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More than one way to complete a job


#1

A Message for those less Experienced

There have been several threads here that made me ponder this topic.
Let me use a bezel setting as an example. We have a calibrated black
onyx cab, and a 14ktY bezel ring to set it in. So, how do we do
that? In Hawaii, I used to put it in a clamp and bang it down with a
leather mallet. Took about 60 seconds to set a stone. You could push
away with a bezel pusher, you could rub it with a burnisher, use a
steel hammer and a punch, or a reciprocating hammer. If you have a
bezel punch that fits, you could use that. So, the question being,
which way is the “correct” way - the “proper” way? Well, they all
are. The point being, it doesn’t really matter HOW something is
done, what matters is that it’s done. I have a big, fabulous piece,
not jewelry. It’s a kit, in a box, with about 150 parts to it, and
once I had a visiting class. As their instructor stood there nodding
her head and smiling, I said, "Aside from the specialties (lapidary,
bookbinding, Mokume), this was made with hammers, saws, files and
pliers - and a torch. Certainly there is much to learn, but by and
large jewelry is not made by tricks, it is made by skill, which
comes from practice, which equals experience. If you need to make 25
intricate little things, there’s no magic lamp to rub, you just have
to sit down and make the 25 parts. Good tools will help with that,
but mostly you just bend the little parts, stick them together, etc.
I had a private showing of Faberge’, and I could look close at it. I
thought, “I can do everything they did”. Meaning, as I looked at the
work, I could say, “They did that there, and this here, and that’s
that tool, and that technique.” There were no mysteries. What it was
was two things: A fabulous design, and massive quantities of fine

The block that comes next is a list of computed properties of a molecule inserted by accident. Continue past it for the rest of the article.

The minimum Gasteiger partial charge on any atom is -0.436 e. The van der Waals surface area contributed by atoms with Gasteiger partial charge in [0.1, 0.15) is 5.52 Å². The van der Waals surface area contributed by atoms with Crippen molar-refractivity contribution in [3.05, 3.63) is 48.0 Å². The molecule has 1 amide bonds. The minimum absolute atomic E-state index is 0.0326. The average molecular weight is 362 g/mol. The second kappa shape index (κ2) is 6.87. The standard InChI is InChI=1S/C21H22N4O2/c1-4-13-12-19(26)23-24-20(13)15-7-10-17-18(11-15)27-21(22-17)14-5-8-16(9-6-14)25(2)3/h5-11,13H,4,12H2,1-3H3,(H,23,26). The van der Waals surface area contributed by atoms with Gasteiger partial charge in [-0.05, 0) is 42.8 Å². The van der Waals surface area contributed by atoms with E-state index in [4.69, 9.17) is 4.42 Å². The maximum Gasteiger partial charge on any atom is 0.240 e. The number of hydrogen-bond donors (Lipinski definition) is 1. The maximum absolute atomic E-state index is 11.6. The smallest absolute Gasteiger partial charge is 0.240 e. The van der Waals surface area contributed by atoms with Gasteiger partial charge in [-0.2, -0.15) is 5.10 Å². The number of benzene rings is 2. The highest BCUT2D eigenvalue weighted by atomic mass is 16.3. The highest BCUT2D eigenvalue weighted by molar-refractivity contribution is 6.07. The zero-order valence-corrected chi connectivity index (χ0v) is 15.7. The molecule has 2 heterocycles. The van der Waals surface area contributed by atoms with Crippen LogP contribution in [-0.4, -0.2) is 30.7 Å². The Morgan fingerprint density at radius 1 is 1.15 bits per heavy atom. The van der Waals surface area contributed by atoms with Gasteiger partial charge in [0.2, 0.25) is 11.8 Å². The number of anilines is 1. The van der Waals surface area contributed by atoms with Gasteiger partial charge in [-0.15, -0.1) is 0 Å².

workmanship – many, many hours. But they were made with saws,
files, pliers and hammers. What I’m trying to get at is, don’t
agonize over things - if the stone is set, it’s set. Just because you
don’t have some gizmo doesn’t mean you can’t do the work, just use a
vise, or dividers, or whatever suits. You don’t NEED a tube-cutting
jig for $75, it’s just handy. Be confident, it’s your work, not mine

  • do YOUR thing. You don’t need fancy chemicals, or tools, or
    anything to do almost everything relating to jewelry making. The
    specialties are different, but they’re specialties: Mokume,
    engraving, etching - they all require the specifics relating to them.
    One of the threads that made me think of this is the leaky torch
    thread. Now people have been using soapy water (actually dishwashing
    liquid) to check for leaks since the invention of tanks, so how come
    all of a sudden we “need” this special “fluid” (bet: fluid=soapy
    water) This being America, and soapy water is free…

#2

hi jjdon -

at times i feel sorry for orchid newbies who get responses with
convoluted instructions (yes, i know my posts tend to be ‘training
wheel’ instructions with too many words) stated with absolutes as to
speeds, tools, materials and methods.

your post was excellent and reaffirmed the point that needs to be
made every chance: if you can’t tell from looking at the finished
product whether it was cut out with a hundred and three 4/0 blades in
a jeweler’s saw, with solder scissors or a 9 inch ryobi bandsaw -